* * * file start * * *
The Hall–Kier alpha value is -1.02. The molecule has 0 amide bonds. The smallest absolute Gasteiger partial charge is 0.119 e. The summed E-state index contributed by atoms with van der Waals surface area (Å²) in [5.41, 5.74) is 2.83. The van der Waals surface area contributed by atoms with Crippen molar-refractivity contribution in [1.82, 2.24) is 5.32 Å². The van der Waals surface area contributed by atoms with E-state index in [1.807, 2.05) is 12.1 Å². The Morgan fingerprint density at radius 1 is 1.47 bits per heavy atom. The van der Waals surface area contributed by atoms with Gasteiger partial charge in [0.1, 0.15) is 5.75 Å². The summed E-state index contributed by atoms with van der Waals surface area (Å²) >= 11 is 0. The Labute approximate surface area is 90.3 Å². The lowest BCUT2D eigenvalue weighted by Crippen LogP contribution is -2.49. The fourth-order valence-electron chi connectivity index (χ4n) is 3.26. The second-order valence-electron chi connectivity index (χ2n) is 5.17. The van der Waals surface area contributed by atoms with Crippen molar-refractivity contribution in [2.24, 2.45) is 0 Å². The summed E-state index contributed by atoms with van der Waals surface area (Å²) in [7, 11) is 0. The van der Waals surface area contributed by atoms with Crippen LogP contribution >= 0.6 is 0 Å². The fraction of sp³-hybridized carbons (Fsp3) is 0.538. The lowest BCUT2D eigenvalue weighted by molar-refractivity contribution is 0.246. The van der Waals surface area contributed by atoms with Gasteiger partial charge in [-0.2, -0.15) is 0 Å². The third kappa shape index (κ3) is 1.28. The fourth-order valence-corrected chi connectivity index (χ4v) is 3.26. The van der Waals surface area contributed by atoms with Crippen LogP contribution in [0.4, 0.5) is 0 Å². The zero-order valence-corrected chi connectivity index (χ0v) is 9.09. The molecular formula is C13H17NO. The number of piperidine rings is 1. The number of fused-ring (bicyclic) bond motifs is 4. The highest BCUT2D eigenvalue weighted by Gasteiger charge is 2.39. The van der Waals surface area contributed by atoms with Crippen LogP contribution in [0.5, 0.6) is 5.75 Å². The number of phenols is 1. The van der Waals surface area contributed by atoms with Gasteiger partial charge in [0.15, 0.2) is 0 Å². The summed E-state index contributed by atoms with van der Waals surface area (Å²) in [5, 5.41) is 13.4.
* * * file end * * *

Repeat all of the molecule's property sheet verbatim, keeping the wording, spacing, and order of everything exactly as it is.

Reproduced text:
The Hall–Kier alpha value is -1.02. The molecule has 0 amide bonds. The smallest absolute Gasteiger partial charge is 0.119 e. The summed E-state index contributed by atoms with van der Waals surface area (Å²) in [5.41, 5.74) is 2.83. The van der Waals surface area contributed by atoms with Crippen molar-refractivity contribution in [1.82, 2.24) is 5.32 Å². The van der Waals surface area contributed by atoms with E-state index in [1.807, 2.05) is 12.1 Å². The Morgan fingerprint density at radius 1 is 1.47 bits per heavy atom. The van der Waals surface area contributed by atoms with Gasteiger partial charge in [0.1, 0.15) is 5.75 Å². The summed E-state index contributed by atoms with van der Waals surface area (Å²) >= 11 is 0. The Labute approximate surface area is 90.3 Å². The lowest BCUT2D eigenvalue weighted by Crippen LogP contribution is -2.49. The fourth-order valence-electron chi connectivity index (χ4n) is 3.26. The second-order valence-electron chi connectivity index (χ2n) is 5.17. The van der Waals surface area contributed by atoms with Crippen molar-refractivity contribution in [2.24, 2.45) is 0 Å². The summed E-state index contributed by atoms with van der Waals surface area (Å²) in [7, 11) is 0. The van der Waals surface area contributed by atoms with Crippen LogP contribution >= 0.6 is 0 Å². The fraction of sp³-hybridized carbons (Fsp3) is 0.538. The lowest BCUT2D eigenvalue weighted by molar-refractivity contribution is 0.246. The van der Waals surface area contributed by atoms with Gasteiger partial charge in [-0.2, -0.15) is 0 Å². The third kappa shape index (κ3) is 1.28. The fourth-order valence-corrected chi connectivity index (χ4v) is 3.26. The van der Waals surface area contributed by atoms with Crippen LogP contribution in [0.4, 0.5) is 0 Å². The zero-order valence-corrected chi connectivity index (χ0v) is 9.09. The molecular formula is C13H17NO. The number of piperidine rings is 1. The number of fused-ring (bicyclic) bond motifs is 4. The highest BCUT2D eigenvalue weighted by Gasteiger charge is 2.39. The van der Waals surface area contributed by atoms with Crippen LogP contribution in [0.5, 0.6) is 5.75 Å². The number of phenols is 1. The van der Waals surface area contributed by atoms with Gasteiger partial charge in [0.15, 0.2) is 0 Å². The summed E-state index contributed by atoms with van der Waals surface area (Å²) in [5, 5.41) is 13.4.